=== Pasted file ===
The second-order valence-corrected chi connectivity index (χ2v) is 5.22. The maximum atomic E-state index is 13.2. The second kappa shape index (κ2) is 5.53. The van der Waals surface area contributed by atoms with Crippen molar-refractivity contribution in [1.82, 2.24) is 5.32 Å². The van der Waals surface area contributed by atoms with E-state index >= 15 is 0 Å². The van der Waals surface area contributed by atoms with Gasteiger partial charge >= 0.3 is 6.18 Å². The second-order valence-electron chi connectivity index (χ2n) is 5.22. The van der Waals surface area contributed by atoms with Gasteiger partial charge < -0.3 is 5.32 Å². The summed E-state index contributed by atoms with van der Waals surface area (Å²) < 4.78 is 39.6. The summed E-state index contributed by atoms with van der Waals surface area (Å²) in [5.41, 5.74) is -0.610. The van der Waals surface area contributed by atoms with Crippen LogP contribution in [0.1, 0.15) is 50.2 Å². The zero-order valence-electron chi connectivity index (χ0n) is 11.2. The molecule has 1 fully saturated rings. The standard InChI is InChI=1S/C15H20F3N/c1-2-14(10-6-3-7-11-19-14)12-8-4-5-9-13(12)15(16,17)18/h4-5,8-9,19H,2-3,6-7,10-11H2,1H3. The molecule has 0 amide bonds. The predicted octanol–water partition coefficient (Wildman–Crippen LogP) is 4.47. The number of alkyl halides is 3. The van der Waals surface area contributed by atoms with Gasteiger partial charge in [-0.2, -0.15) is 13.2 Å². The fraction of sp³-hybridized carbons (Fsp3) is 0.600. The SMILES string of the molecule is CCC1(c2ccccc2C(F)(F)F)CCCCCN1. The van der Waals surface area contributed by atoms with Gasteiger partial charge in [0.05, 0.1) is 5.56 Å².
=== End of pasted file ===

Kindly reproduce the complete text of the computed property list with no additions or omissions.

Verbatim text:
The second-order valence-corrected chi connectivity index (χ2v) is 5.22. The maximum atomic E-state index is 13.2. The second kappa shape index (κ2) is 5.53. The van der Waals surface area contributed by atoms with Crippen molar-refractivity contribution in [1.82, 2.24) is 5.32 Å². The van der Waals surface area contributed by atoms with E-state index >= 15 is 0 Å². The van der Waals surface area contributed by atoms with Gasteiger partial charge >= 0.3 is 6.18 Å². The second-order valence-electron chi connectivity index (χ2n) is 5.22. The van der Waals surface area contributed by atoms with Gasteiger partial charge < -0.3 is 5.32 Å². The summed E-state index contributed by atoms with van der Waals surface area (Å²) < 4.78 is 39.6. The summed E-state index contributed by atoms with van der Waals surface area (Å²) in [5.41, 5.74) is -0.610. The van der Waals surface area contributed by atoms with Crippen LogP contribution in [0.1, 0.15) is 50.2 Å². The zero-order valence-electron chi connectivity index (χ0n) is 11.2. The molecule has 1 fully saturated rings. The standard InChI is InChI=1S/C15H20F3N/c1-2-14(10-6-3-7-11-19-14)12-8-4-5-9-13(12)15(16,17)18/h4-5,8-9,19H,2-3,6-7,10-11H2,1H3. The molecule has 0 amide bonds. The predicted octanol–water partition coefficient (Wildman–Crippen LogP) is 4.47. The number of alkyl halides is 3. The van der Waals surface area contributed by atoms with Gasteiger partial charge in [-0.2, -0.15) is 13.2 Å². The fraction of sp³-hybridized carbons (Fsp3) is 0.600. The SMILES string of the molecule is CCC1(c2ccccc2C(F)(F)F)CCCCCN1. The van der Waals surface area contributed by atoms with Gasteiger partial charge in [0.05, 0.1) is 5.56 Å².